Michael Caine talks BATMAN 3. Thinks Riddler could be the Villian 3/31/2009
Posted by ColliderStaff
by Sheila Roberts
caught up today with Sir Michael Caine while he was promoting his new
film, "Is Anybody There" in Los Angeles and asked him if Chris Nolan
had talked to him about reprising his role as Alfred in the next Batman - which
is rumored to be in the works for a summer 2010 start.
big thing he said was that he thinks The Riddler is going to be the villain in
the film. While thatís not confirmed, as we all know, anything Batman related
is big news.
also chatted with us about what his friend and co-star, Heath Ledgerís Academy
Award win for Best Supporting Actor
in Dark Knight meant to him as well as his surprise at Christian Bale dropping
the f-bomb on the Terminator Salvation set last summer. Hereís what he had to
Your character is a retired magician. Have you ever thought about retiring?
MC: In life? No,
because I think films retire you -- sometimes, if youíre unfortunate, after
your first film. This is about my 101st film. See, what happens is
you say, ďIím going to retire,Ē and then David Heyman turns up and gives you
this script so youíre not retiring. ďWell do this one.Ē And they just did it
again. I didnít work for 15 months after this picture. This was quite a long time
ago. They saved it. They wanted it to come out this April. Then I just did a
picture called Harry Brown in which I played a lead which is unusual for
someone my age. Youíre usually a character like I am in Batman. You know, Iím
the butler, Iím not Batman. (Laughs) So, these things turn up and you just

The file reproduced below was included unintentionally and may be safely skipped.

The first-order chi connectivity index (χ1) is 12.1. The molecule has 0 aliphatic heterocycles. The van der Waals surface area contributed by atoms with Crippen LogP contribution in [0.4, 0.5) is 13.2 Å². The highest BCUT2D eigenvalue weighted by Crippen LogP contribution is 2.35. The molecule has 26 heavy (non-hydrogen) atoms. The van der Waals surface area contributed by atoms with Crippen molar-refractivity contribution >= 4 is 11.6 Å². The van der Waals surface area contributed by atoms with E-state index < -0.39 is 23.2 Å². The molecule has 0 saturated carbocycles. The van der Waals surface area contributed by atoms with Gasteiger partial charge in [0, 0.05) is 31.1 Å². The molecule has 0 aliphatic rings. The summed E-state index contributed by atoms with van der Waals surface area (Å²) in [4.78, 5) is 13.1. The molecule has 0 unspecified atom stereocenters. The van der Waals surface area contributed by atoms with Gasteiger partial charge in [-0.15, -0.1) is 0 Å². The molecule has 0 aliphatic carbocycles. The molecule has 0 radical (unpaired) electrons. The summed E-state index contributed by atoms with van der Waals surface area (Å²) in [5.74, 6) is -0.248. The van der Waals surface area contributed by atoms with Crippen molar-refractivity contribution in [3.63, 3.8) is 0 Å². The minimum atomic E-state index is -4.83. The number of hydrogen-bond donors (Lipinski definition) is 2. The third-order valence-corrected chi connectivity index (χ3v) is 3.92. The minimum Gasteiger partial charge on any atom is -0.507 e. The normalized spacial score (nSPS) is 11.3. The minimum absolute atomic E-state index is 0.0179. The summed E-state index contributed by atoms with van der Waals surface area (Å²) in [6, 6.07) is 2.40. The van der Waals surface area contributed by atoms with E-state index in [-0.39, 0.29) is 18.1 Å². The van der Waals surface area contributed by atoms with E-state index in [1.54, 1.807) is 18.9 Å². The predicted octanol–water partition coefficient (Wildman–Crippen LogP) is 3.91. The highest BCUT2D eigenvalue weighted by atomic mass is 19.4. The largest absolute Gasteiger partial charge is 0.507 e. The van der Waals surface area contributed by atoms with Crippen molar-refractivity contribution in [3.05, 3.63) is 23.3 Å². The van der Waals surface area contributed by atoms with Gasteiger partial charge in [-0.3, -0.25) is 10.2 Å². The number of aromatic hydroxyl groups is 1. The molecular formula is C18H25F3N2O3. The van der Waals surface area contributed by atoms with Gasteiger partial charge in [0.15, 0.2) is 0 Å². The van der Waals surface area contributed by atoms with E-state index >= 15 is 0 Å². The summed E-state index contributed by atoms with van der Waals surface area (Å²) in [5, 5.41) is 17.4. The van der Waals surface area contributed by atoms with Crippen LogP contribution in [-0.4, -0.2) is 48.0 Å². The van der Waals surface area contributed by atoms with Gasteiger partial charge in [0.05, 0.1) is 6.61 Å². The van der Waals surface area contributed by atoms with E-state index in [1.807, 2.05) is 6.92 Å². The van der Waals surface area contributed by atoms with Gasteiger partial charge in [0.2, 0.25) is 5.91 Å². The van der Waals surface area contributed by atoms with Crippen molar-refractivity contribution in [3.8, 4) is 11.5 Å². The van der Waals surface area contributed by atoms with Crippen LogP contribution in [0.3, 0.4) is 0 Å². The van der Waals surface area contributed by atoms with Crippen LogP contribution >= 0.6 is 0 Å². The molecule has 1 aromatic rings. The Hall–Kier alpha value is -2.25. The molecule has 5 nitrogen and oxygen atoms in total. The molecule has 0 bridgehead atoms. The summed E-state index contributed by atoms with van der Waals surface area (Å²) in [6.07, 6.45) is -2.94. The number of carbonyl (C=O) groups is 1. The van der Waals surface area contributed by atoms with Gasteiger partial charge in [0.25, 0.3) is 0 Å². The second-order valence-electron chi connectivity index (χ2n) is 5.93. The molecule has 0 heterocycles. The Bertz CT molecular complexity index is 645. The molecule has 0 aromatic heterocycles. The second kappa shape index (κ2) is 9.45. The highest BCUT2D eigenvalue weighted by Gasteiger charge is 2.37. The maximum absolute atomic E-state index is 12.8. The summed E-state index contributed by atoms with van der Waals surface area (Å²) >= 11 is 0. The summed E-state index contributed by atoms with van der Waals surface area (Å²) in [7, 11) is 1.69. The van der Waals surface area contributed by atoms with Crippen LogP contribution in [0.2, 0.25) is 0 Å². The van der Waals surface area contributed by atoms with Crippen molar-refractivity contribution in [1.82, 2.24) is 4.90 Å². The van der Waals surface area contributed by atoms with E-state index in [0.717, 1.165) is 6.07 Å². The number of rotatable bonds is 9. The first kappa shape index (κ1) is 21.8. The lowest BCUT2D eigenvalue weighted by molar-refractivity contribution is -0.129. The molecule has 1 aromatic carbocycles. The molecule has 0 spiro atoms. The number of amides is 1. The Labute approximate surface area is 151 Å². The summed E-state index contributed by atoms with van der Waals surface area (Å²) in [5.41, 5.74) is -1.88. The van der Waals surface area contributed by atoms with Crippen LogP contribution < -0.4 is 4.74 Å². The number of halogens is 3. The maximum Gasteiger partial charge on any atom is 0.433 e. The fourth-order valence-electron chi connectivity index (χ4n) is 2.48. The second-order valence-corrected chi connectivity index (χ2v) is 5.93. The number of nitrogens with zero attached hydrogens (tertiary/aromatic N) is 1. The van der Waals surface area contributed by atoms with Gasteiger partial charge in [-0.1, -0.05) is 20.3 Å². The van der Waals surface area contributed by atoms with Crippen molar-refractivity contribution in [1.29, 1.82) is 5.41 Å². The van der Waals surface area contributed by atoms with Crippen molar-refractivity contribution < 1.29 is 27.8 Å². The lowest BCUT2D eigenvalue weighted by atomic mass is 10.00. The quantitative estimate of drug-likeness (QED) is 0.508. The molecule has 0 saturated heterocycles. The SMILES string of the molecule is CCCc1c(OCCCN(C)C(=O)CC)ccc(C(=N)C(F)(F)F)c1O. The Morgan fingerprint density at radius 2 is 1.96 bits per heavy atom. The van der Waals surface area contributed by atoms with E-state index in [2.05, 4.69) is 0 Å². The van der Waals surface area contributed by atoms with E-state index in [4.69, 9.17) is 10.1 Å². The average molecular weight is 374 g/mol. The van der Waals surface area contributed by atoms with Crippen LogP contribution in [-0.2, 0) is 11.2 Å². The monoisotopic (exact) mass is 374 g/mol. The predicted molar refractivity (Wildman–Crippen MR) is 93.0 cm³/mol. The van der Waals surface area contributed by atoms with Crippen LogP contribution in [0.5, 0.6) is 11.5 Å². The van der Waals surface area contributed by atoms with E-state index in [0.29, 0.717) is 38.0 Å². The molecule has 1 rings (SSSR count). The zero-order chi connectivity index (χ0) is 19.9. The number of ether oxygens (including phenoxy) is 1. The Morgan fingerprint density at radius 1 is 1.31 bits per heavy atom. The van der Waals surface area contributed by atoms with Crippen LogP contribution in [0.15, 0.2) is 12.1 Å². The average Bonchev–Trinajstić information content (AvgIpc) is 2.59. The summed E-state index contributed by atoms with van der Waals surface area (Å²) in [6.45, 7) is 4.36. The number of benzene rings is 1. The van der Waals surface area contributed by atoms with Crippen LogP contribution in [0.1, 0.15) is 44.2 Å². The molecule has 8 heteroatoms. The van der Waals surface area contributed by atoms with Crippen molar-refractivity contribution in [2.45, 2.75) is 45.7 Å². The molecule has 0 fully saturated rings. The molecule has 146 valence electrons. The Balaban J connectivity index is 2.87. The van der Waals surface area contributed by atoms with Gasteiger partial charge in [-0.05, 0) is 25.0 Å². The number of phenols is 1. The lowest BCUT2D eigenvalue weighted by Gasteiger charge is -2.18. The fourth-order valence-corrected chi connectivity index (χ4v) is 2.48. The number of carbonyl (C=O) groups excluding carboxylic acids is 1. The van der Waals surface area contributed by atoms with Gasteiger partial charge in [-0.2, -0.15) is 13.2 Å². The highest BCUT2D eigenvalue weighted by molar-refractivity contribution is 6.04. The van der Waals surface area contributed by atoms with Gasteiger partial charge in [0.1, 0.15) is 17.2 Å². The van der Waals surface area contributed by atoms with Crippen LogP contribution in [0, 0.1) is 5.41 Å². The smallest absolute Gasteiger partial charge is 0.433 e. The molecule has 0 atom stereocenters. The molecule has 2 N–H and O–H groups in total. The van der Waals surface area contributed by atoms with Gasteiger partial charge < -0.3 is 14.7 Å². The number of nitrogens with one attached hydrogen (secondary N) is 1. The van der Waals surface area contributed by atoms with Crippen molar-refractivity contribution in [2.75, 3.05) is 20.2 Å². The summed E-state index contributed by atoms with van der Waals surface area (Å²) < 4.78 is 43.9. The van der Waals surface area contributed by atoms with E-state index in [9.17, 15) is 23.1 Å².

canít refuse them. I mean, I donít have my next movie. Iím not looking for one.
Someone may give me a script possibly and I will work again. If someone doesnít
give me a script I want to do, Iím retired, but there wonít be some great
announcement or fanfare or trumpets. I just wonít do anything. Iíll stay at
home and do what I do there which is cooking, gardening and writing and
You talk about when Hollywood chooses to retire an actor, why do you think it
hasnít retired you?
MC: I have no idea.
You donít know when your time is up so to speak. There just goes a period of
time when the right scripts donít arrive. And it hasnít happened to me yet. It
might have happened now. I finished this last picture, as I said. I donít have
another picture to do. If a script doesnít come, then I wonít do anything and
Iíll be retired. There wonít be any announcement or anything. I remember
MacArthur saying ďOld soldiers donít die. They fade away.Ē Well, old actors
donít die. They fade away.
Are you not expecting there to be a third Batman?
Christopher is doing a picture called Inception with Leonardo DiCaprio which I
saw on the Internet. So I imagine another Batman is quite a long way away.
What kinds of films and roles are you drawn to at this point in your career? Is
it smaller films?
MC: Itís just the
writing. Like Dark Knight, I chose a long time ago with Batman Begins but that
was because of Christopher Nolan. But also, on this film, this John Crowley who
is a brilliant young Irish director that I saw two small films that he did and
I loved them. And then on Harry Brown, thereís a young English director called
Daniel Barber and I saw a small film that he did. He actually got nominated for
an Academy Award for that film and I forget the bloody title (The Tonto Woman).
I like working with younger directors as Iím going to do these small films. A
young director can get a chance in a small, cheap film. He canít get a chance
in a big one.
Werenít you signed for 3 Batmans?
MC: Yes, if they do
another one, Iíll probably be the butler. I hope Iím still alive. Michael Goth,
who played Batman before me, the last time he played in Batman he was 84.
Didnít Christopher Nolan do this the last time also? He wanted to make another
film in between?
MC: He did. I was
in that too. The Prestige. (Laughs) Christopher doesnít make pictures without
Do you think heíll come around to doing a third one?
MC: I would imagine
so. That would be probably The Riddler.